The opinion of the court was delivered by: Karen E. Schreier Chief Judge
ORDER DENYING MOTION FOR REDUCED SENTENCE UNDER 18 U.S.C. § 3582(c)(2)
Defendant, Azizia Peterson, sent a letter to the court that will be construed as a pro se motion for a sentence reduction pursuant to 18 U.S.C. § 3582(c)(2) and the retroactive application of the Fair Sentencing Act. Docket 116. The government has not responded to Peterson's motion. Peterson filed her motion for a reduction in sentence on October 26, 2011. Docket 116. The starting date for the retroactive application of the sentencing guidelines did not occur until November 1, 2011. Although Peterson's claim was not yet ripe for review at the time of filing, the court will review the substantive merits of her claim now because her claim does not have merit. For the following reasons, Peterson's motion is denied.
A jury found Peterson guilty of one count of conspiracy to distribute a mixture containing cocaine base. Docket 85. The jury found that more than 50 grams were attributable to Peterson. Docket 85. At sentencing, Peterson's total offense level was 28 and she was in Criminal History Category VI, which resulted in an advisory guideline range of 140 to 175 months. Docket 94 at 2. Peterson was subject to a mandatory minimum sentence of 120 months based on the quantity of cocaine base. Docket 94 at 2. The court applied the 1:1 ratio to account for the disparity between powder and crack cocaine and gave Peterson a downward departure. After the new ratio was applied, Peterson's base offense level was 26, which resulted in an advisory guideline range of 120 to 150 months. Peterson was sentenced to 120 months' imprisonment. Docket 96.
The Fair Sentencing Act (FSA) was enacted on August 3, 2010, and it raised the amount of cocaine base necessary to impose a mandatory minimum sentence. See United States v. Walker, Cr. No. 05-40146-04, 2011 WL 6100277, at *1 (D.S.D. Dec. 7, 2011) (citing Pub. L. No. 111-220, 124 Stat. 2372 (2010)). The Sentencing Commission then amended the Sentencing Guidelines to implement the FSA, and the Commission gave retroactive effect to the new guidelines as of November 1, 2011. Id. The Eighth Circuit Court of Appeals has since held, however, that the new mandatory minimums established in the Fair Sentencing Act cannot be applied retroactively. United States v. Sidney, 648 F.3d 904, 908 (8th Cir. 2011).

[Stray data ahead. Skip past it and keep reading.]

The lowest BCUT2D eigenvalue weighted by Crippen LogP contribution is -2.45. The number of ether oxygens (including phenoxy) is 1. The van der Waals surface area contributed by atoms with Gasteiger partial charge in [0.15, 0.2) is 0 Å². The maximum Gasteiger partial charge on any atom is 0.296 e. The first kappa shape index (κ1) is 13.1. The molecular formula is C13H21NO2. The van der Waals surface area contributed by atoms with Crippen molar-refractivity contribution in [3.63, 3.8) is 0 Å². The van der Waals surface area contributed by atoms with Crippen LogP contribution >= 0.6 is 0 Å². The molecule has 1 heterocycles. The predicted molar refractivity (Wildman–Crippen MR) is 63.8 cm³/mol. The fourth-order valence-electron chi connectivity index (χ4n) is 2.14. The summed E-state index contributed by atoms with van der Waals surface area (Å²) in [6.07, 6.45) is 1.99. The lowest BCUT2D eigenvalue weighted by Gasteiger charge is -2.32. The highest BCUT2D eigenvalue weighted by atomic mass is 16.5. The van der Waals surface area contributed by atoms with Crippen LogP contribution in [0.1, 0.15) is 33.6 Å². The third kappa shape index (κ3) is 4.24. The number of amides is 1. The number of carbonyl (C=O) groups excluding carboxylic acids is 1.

Section 3582(c)(2) grants courts the power to modify a sentence when:
(1) the defendant's term of imprisonment was "based on a sentencing range that has subsequently been lowered by the Sentencing Commission" and (2) this reduction "is consistent with applicable policy statements issued by the Sentencing Commission." 18 U.S.C. § 3582(c)(2). One applicable policy statement imparts that a sentence reduction is not warranted if the amendment "does not have the effect of lowering the defendant's applicable guideline range." U.S.S.G. § 1B1.10(a)(2)(B).*fn1 The guidelines provide "[w]here a statutorily required minimum sentence is greater than the maximum of the applicable guideline range, the statutorily required minimum sentence shall be the guideline sentence." U.S.S.G. § 5G1.1(b). Statutorily-set mandatory minimums always trump the guidelines even if the guideline range would be lower without a mandatory minimum. Sidney, 648 F.3d at 908 (citation omitted).
While the amendments to the sentencing guidelines can now apply retroactively to defendants sentenced under the old sentencing guidelines, they cannot be applied to defendants like Peterson who were sentenced subject to a mandatory minimum. Peterson's term of imprisonment has not been lowered by the Sentencing Commission because her term is based on a statutorily set mandatory minimum and not on the amended sentencing guidelines.*fn2 Additionally, a sentence reduction cannot be applied to Peterson's mandatory minimum sentence because it is not consistent with the appropriate policy statements and "does not have the effect of lowering the defendant's applicable guideline range." For these reasons, the amendments to the FSA do not apply retroactively to Peterson, and her motion to reduce her sentence is denied. Accordingly, it is ORDERED that Peterson's motion to reduce her sentence (Docket 116) is denied.